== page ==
The 505 was the streetcar we used most often, as well as my favorite of them all. It’s just the variety of different neighborhoods seen along the route that makes it really interesting. This is another U-shaped line, going from Dundas West Station on the Bloor Line to Broadview, also on the Bloor. There’s a free transfer at Dundas West, where we got on, which makes it quick and easy. That’s not to say it was busy, though; there were only two other people on the streetcar leaving Dundas West.

The streetcar, with a really big apartment building in the background.
The inside.
Looking out the back.

There were some businesses and taller buildings heading down Dundas Street West, but as it curved to the left these were replaced with smaller apartments. We were joined by the 506 just before going on a bridge over the GO Transit tracks (GO Transit is Toronto’s commuter rail system).

Nice view…

Soon after the bridge the 506 turned onto College Street while we stayed on Dundas. There were quite a few varied businesses along this stretch. The skyline of the financial district was constantly visible in front, but Dundas doesn’t actually go through there. We headed by a big park, and it started to get more residential. We crossed over Bathurst Street, going by a big medical center, then Dundas made an s-curve south.

Crossing Spadina, we entered Chinatown. I loved this part: it really felt like we were somewhere in China, since literally every shop name is written in Chinese. After that, we passed the Art Gallery of Ontario and Dundas did another s-curve south. At St. Patrick Station on the Yonge Line, the buildings got much taller but flattened out again after.

After Dundas Station, we passed through Yonge-Dundas Square. Think of this as Times Square, but Toronto. It’s considered to be Toronto’s downtown, and it certainly has a “downtowny” feel to it. Then the neighborhood got a lot less glamorous and a lot more… not nice. We would always get off at Jarvis Street, right outside our hotel (in fact, we had a view of the streetcar out our window – see pictures below).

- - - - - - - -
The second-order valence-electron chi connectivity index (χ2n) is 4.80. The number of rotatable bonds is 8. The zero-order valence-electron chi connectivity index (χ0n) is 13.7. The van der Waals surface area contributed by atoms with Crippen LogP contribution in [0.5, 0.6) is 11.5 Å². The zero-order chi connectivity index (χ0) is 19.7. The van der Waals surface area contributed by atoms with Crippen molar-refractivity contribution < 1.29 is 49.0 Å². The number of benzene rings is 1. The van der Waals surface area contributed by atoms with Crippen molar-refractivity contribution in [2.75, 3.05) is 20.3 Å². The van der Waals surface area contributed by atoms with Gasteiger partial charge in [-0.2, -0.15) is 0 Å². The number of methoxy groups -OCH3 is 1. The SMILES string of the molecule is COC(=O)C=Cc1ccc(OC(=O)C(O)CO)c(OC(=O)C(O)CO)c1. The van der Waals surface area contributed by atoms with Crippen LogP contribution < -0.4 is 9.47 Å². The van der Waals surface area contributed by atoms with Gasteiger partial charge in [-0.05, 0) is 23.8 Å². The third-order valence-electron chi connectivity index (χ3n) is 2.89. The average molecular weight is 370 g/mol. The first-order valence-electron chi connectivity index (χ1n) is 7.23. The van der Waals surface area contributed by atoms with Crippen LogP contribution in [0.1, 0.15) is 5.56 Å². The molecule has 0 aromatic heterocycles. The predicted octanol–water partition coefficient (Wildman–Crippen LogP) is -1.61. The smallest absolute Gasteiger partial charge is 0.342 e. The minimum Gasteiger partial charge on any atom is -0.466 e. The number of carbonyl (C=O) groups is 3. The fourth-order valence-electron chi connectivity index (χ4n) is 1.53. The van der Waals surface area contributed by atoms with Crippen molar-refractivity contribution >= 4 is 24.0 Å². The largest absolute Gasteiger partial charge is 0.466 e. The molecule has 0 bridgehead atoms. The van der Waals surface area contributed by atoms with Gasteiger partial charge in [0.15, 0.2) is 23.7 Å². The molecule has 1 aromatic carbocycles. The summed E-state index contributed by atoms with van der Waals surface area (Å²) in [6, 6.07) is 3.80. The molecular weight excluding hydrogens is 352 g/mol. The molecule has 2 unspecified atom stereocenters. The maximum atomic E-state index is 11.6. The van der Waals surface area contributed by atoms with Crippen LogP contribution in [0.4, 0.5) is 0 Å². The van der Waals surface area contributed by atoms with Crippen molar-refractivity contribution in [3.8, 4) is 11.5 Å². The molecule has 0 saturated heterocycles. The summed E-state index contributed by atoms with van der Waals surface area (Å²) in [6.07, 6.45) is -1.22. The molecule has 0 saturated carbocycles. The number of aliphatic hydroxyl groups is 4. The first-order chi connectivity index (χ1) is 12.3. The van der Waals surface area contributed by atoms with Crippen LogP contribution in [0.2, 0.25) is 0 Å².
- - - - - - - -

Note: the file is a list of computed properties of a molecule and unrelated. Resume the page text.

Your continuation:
Okay, so there aren’t any streetcars in this picture, but it still looks cool.
An overhead view.
The streetcar that we took.
They put little flags on the backs of the streetcars in celebration of Canada’s independence day. For some reason it says 504 on the back of this 505.
This is what the streetcar stops look like.
These maps and schedules are convenient.

We barely took the 506 on its Carlton portion; most of our ride was on College, which turns into Carlton. We got on at Euclid Ave after eating in Little Italy. There was a shelter, but it didn’t have countdown clocks like some other ones on the system.

The streetcar cometh…but it’s going the wrong way.

Interestingly, the 506 comes very close to Dundas West Station but doesn’t actually serve the station. Instead it goes onto Howard Park Ave through the suburbs to a little loop called High Park. On the other end, it serves the Bloor Line station of Main Street.

So back to when we got on. Having left Little Italy, College Street was still urban with businesses lining it. Crossing over Bathurst, we passed a tall clock tower, then went on past Spadina. There seemed to be more and more offices as we went by Queens Park Station on the Yonge Line. as well as a hospital. There were some skyscrapers, then the buildings got shorter, then as we went by College Station there were taller ones again.

College was now called Carlton, but we were only on for two more stops. At Jarvis, the neighborhood seemed a bit worse, but there was still a nice church on the corner. Night was falling as we walked back to our hotel.

The streetcar leaveth. That’s apparently a word.